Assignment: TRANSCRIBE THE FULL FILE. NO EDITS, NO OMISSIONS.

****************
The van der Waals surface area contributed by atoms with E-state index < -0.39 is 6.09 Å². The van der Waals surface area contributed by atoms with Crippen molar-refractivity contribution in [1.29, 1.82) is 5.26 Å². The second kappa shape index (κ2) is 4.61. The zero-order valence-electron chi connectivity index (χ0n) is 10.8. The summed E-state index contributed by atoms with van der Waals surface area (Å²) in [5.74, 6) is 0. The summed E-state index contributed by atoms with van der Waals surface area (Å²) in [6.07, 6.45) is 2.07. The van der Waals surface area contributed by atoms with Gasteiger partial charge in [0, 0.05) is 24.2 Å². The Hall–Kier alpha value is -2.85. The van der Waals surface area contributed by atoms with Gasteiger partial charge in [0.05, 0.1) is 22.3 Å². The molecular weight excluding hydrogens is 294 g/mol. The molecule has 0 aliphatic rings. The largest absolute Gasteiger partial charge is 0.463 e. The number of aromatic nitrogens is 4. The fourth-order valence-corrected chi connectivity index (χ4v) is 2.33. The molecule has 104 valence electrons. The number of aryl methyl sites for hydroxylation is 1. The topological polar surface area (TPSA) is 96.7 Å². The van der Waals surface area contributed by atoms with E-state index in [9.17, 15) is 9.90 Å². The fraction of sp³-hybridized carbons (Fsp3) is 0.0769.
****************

The van der Waals surface area contributed by atoms with E-state index < -0.39 is 6.09 Å². The van der Waals surface area contributed by atoms with Crippen molar-refractivity contribution in [1.29, 1.82) is 5.26 Å². The second kappa shape index (κ2) is 4.61. The zero-order valence-electron chi connectivity index (χ0n) is 10.8. The summed E-state index contributed by atoms with van der Waals surface area (Å²) in [5.74, 6) is 0. The summed E-state index contributed by atoms with van der Waals surface area (Å²) in [6.07, 6.45) is 2.07. The van der Waals surface area contributed by atoms with Gasteiger partial charge in [0, 0.05) is 24.2 Å². The Hall–Kier alpha value is -2.85. The van der Waals surface area contributed by atoms with Gasteiger partial charge in [0.05, 0.1) is 22.3 Å². The molecular weight excluding hydrogens is 294 g/mol. The molecule has 0 aliphatic rings. The largest absolute Gasteiger partial charge is 0.463 e. The number of aromatic nitrogens is 4. The fourth-order valence-corrected chi connectivity index (χ4v) is 2.33. The molecule has 104 valence electrons. The number of aryl methyl sites for hydroxylation is 1. The topological polar surface area (TPSA) is 96.7 Å². The van der Waals surface area contributed by atoms with E-state index in [9.17, 15) is 9.90 Å². The fraction of sp³-hybridized carbons (Fsp3) is 0.0769.